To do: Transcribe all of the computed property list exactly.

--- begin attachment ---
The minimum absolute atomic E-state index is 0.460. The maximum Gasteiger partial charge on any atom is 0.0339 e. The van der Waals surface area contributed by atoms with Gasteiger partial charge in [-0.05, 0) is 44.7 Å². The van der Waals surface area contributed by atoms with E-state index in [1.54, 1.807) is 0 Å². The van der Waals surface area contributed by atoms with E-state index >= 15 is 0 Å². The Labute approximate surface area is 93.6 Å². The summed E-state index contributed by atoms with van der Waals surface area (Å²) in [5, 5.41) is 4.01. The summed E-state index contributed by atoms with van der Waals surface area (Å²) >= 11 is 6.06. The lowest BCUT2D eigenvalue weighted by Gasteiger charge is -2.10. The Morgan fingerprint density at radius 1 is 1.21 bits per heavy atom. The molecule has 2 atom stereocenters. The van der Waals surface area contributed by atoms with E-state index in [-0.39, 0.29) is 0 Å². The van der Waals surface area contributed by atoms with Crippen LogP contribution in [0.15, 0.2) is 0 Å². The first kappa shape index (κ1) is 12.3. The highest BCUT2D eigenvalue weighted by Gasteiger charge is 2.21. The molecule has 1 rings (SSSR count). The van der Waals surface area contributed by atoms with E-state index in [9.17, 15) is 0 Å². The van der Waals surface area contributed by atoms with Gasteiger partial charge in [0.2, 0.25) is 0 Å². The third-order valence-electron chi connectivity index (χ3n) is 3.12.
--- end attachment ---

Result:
The minimum absolute atomic E-state index is 0.460. The maximum Gasteiger partial charge on any atom is 0.0339 e. The van der Waals surface area contributed by atoms with Gasteiger partial charge in [-0.05, 0) is 44.7 Å². The van der Waals surface area contributed by atoms with E-state index in [1.54, 1.807) is 0 Å². The van der Waals surface area contributed by atoms with E-state index >= 15 is 0 Å². The Labute approximate surface area is 93.6 Å². The summed E-state index contributed by atoms with van der Waals surface area (Å²) in [5, 5.41) is 4.01. The summed E-state index contributed by atoms with van der Waals surface area (Å²) >= 11 is 6.06. The lowest BCUT2D eigenvalue weighted by Gasteiger charge is -2.10. The Morgan fingerprint density at radius 1 is 1.21 bits per heavy atom. The molecule has 2 atom stereocenters. The van der Waals surface area contributed by atoms with E-state index in [-0.39, 0.29) is 0 Å². The van der Waals surface area contributed by atoms with Crippen LogP contribution in [0.15, 0.2) is 0 Å². The first kappa shape index (κ1) is 12.3. The highest BCUT2D eigenvalue weighted by Gasteiger charge is 2.21. The molecule has 1 rings (SSSR count). The van der Waals surface area contributed by atoms with E-state index in [9.17, 15) is 0 Å². The van der Waals surface area contributed by atoms with Gasteiger partial charge in [0.2, 0.25) is 0 Å². The third-order valence-electron chi connectivity index (χ3n) is 3.12.